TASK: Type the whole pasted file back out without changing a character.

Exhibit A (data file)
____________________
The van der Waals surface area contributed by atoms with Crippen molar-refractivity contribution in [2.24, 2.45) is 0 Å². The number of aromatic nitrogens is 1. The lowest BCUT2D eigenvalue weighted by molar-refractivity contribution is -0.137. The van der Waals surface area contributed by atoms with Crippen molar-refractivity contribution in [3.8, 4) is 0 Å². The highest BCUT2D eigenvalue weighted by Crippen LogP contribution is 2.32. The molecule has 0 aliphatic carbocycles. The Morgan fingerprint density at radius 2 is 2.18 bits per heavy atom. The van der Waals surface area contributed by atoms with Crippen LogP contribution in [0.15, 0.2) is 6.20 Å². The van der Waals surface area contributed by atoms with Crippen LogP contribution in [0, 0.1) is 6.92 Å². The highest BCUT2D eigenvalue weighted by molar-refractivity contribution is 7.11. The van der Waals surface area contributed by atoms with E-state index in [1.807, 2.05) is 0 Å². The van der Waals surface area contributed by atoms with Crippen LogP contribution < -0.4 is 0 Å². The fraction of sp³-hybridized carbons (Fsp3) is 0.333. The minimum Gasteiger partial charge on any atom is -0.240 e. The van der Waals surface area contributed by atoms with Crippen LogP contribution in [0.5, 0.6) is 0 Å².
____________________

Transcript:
The van der Waals surface area contributed by atoms with Crippen molar-refractivity contribution in [2.24, 2.45) is 0 Å². The number of aromatic nitrogens is 1. The lowest BCUT2D eigenvalue weighted by molar-refractivity contribution is -0.137. The van der Waals surface area contributed by atoms with Crippen molar-refractivity contribution in [3.8, 4) is 0 Å². The highest BCUT2D eigenvalue weighted by Crippen LogP contribution is 2.32. The molecule has 0 aliphatic carbocycles. The Morgan fingerprint density at radius 2 is 2.18 bits per heavy atom. The van der Waals surface area contributed by atoms with Crippen LogP contribution in [0.15, 0.2) is 6.20 Å². The van der Waals surface area contributed by atoms with Crippen LogP contribution in [0, 0.1) is 6.92 Å². The highest BCUT2D eigenvalue weighted by molar-refractivity contribution is 7.11. The van der Waals surface area contributed by atoms with E-state index in [1.807, 2.05) is 0 Å². The van der Waals surface area contributed by atoms with Crippen LogP contribution < -0.4 is 0 Å². The fraction of sp³-hybridized carbons (Fsp3) is 0.333. The minimum Gasteiger partial charge on any atom is -0.240 e. The van der Waals surface area contributed by atoms with Crippen LogP contribution in [0.5, 0.6) is 0 Å².